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The Exploration of Revolutions (Political, Social, Economic, & Cultural Revolutions)

Omar Alansari-Kreger's picture

As we view world events unfold before our eyes, we are beginning to realize that the international community is in fact changing at an alarming rate. What was once considered to be fair and normal in the past is suddenly classified as immoral and barbaric in the immediate present. The revisions, transformations, and advancements that have been made in the name of modernity directly interrelate from our historical past. We often take the events of the past and apply them as lessons to support a revolutionary point of view in the immediate present. The human mind presents us with amazing power, but very few of us demonstrate a sense of appreciation for its true capabilities. Many neurologists will confirm that most of us do not even use half of our brain capacities. There are many reasons that can explain this particular reality, but the vast majority of us can agree upon the fact that the world is quickly becoming an intellectual wasteland. These “blank” periods pave the way for revolutionary change.

World history demonstrates that when one systematic idea stagnates and fails, the people are quick to overthrow its actual practices. The average person does not reflect too heavily about the reasons why a particular system continues to endure repeated failure; however, when this individual is able to confirm its failing negativity, sympathy for affirmative action is then established. This observation can indicate that people are motivated by incentives which directly reflect upon the ideas in which they attach to a personal bottom line. For example, if we identify as a right or left winger, we are still concerned about securing a personal bottom line. Further defined, this represents our ability to lead joyous and productive lives. As a result, it can be concluded that this aspect stands as a lone necessity that directly relates to human behavior. These realizations can represent the main ingredients that enable the formation of a society which alludes to a collective social conscience.

When a person’s bottom line comes under fire, this is usually seen as an outside threat that moves in and attacks their best interest. This person is then attached to a social class which is uniquely distinguished by the interests it establishes within a given society. A single person can represent an entire social class which is then used as a reflection on the overall quality of a society. It can then be confirmed that when a great rift exists within society, the following occurs: one social class is put against another, the creation of excessive economic shortages occurs, and the persecution of political beliefs persists. In turn, this leaves us with an environment that is ripe for revolution. These stated details will be the main aspects that will be observed, explored, and debated. There are many factors that must be considered in order to have a revolution. On occasion, even when all of the warning signs are present, a revolution is often stalled, but never prevented from becoming a reality. The developments that are shaping our world are being distinguished by the power of revolutions.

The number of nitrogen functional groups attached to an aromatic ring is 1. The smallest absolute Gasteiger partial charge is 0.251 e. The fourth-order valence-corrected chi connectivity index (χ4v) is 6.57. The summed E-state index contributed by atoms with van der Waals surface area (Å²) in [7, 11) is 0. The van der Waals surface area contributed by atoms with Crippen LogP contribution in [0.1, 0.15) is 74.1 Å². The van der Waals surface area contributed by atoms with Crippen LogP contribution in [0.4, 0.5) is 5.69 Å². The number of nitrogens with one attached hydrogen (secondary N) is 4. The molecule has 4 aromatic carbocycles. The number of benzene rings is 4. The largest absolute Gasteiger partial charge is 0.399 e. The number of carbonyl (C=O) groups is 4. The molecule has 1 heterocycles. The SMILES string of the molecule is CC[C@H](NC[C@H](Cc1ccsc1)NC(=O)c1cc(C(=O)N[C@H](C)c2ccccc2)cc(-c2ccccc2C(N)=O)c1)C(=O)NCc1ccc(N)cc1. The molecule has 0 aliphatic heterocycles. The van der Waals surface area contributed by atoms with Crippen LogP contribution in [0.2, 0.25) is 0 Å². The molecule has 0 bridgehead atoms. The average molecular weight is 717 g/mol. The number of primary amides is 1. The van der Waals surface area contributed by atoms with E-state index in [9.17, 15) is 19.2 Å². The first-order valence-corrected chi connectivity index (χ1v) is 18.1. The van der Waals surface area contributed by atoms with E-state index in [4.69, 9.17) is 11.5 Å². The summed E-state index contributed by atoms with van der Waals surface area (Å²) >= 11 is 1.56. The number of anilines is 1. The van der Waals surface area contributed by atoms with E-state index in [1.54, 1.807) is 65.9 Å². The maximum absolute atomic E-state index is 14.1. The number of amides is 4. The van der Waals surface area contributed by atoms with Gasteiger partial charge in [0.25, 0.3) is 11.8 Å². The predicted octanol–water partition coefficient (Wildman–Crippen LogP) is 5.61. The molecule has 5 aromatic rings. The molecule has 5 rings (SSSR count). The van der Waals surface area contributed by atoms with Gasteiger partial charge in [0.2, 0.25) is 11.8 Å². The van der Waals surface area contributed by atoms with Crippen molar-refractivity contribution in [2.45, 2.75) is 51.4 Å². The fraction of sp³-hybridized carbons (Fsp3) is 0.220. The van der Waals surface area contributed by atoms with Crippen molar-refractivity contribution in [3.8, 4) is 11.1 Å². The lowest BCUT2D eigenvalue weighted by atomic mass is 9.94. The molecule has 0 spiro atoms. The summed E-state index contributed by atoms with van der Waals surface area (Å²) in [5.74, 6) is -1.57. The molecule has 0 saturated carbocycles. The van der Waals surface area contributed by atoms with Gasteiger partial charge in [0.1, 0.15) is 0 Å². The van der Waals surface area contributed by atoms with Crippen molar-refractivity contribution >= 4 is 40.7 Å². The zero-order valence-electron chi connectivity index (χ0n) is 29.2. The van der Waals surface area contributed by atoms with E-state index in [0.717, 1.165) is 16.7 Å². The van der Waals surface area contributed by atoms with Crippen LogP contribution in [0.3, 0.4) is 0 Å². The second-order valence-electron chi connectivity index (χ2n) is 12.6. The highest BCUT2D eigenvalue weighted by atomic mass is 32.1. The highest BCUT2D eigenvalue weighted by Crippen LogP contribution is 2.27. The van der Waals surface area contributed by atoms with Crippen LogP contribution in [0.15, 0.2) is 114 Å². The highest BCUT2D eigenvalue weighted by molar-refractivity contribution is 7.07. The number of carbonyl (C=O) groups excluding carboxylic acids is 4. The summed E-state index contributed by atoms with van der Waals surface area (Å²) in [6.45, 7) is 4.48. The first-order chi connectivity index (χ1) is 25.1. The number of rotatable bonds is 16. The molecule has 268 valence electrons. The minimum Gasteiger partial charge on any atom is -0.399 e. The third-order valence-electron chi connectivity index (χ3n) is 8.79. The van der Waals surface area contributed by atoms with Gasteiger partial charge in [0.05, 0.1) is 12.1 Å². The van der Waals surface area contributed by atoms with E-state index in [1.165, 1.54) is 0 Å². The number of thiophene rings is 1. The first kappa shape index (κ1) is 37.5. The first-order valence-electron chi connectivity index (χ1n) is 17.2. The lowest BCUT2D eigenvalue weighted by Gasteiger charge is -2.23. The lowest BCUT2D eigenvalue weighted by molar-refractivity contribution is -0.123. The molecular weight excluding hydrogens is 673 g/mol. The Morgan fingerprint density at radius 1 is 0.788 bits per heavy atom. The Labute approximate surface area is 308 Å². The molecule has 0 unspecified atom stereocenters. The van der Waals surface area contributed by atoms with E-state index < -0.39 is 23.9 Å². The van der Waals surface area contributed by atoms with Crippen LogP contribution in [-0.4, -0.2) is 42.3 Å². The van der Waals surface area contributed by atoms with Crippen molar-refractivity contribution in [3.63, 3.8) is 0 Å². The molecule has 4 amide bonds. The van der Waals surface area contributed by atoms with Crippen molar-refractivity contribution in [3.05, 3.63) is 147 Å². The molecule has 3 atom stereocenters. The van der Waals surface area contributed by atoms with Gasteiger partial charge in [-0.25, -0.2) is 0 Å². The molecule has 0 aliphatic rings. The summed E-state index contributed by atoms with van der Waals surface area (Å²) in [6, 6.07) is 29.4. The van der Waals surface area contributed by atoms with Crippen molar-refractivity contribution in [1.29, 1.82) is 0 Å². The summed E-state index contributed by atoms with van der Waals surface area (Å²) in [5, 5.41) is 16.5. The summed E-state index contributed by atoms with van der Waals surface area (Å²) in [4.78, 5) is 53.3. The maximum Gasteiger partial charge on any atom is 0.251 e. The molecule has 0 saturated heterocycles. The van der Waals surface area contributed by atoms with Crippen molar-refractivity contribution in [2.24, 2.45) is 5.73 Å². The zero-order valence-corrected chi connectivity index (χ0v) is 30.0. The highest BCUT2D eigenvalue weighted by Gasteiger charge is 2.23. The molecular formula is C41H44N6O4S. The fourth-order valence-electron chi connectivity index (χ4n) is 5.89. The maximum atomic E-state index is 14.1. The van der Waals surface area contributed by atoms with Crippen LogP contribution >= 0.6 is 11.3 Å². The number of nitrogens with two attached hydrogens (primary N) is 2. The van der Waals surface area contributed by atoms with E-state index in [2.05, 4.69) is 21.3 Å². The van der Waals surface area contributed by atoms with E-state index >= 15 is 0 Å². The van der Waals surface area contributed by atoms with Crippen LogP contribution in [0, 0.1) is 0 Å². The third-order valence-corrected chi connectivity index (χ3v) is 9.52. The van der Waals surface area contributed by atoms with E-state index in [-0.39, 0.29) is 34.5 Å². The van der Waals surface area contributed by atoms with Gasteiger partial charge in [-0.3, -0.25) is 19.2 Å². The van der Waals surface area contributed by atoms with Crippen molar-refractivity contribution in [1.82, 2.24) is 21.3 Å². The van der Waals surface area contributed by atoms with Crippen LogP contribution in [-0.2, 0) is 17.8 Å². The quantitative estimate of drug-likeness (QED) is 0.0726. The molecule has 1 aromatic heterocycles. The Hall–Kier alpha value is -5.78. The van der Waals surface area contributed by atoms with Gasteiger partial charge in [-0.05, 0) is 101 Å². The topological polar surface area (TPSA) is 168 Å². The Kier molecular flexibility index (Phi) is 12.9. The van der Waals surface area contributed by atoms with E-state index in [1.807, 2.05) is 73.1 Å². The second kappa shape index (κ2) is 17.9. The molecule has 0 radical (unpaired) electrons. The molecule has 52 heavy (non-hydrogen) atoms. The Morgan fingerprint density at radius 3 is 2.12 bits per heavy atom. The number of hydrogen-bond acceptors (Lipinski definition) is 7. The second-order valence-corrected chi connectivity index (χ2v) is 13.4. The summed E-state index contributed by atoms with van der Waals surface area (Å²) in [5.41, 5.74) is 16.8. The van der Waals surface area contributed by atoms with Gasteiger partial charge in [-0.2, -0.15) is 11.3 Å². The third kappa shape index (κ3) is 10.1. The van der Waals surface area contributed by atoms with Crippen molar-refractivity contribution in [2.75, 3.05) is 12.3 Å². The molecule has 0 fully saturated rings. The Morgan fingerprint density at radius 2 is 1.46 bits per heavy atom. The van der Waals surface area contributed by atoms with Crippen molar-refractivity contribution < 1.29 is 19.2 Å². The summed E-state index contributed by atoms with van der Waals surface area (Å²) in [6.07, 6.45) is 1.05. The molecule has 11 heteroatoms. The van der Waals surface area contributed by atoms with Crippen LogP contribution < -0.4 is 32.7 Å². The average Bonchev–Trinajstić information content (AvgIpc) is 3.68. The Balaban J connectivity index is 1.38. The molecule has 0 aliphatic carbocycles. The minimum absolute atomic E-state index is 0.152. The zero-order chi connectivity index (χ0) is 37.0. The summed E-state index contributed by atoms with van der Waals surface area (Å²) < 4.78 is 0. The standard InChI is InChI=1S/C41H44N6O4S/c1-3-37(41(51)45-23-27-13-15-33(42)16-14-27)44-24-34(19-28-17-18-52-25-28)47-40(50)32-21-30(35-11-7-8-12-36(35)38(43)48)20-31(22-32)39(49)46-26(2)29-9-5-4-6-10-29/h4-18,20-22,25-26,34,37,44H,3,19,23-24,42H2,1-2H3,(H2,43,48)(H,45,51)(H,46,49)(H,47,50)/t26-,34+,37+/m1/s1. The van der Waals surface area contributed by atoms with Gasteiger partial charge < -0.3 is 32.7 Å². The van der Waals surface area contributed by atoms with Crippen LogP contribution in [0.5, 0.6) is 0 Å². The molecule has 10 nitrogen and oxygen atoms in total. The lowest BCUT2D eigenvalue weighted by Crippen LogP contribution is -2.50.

Therefore, the main purpose of this class seeks to study the science of political, economic, and social revolutions. There are nearly a countless number of theories that attempt to explain what makes a revolution. Our ultimate objective seeks to facilitate the following: gather differing perspectives, address revolutionary characteristics, and determine how individual bottom lines come together for the greater aspirations of a revolution. It is hoped that participants can articulate their points of view with other students in an effort to enhance a greater learning experience for the class. This could very well exist as an emerging field of study that can be initiated beneath the banner of free education. After all, revolutions are largely based on equality which is then a direct reflection on our sense of enlightenment.

Facilitator email(s): 
[email protected]
Facilitator's experience: 
I have previously facilitated a class on behalf of EXCO during the summer semester of 2010. This class was entitled: The Exploration of Societal Ideologies. In addition, I contacted an intern reporter with the Minnesota Daily who publicized an article that gave the class and EXCO greater publicity before the immediate community. I have just finalized three different books that expand upon the following subject matters: history, ideological philosophy, and theoretical economics. Incidentally, these books have yet to be published. Finally, I have established an internet based humanitarian rights organization (The Federation of Universal Rights-FOR) with a colleague in the United Kingdom. Currently, I am employed as an independent academic advisor and editor.
Facilitator phone number(s): 
(952) 649-0800
Class minimum size: 
10
Class maximum size: 
50
Time/Location
Class times: 
Sat, 03/05/2011 - 10:00 - Sat, 03/26/2011 - 12:00
Location Accessibility: 
Location not set.
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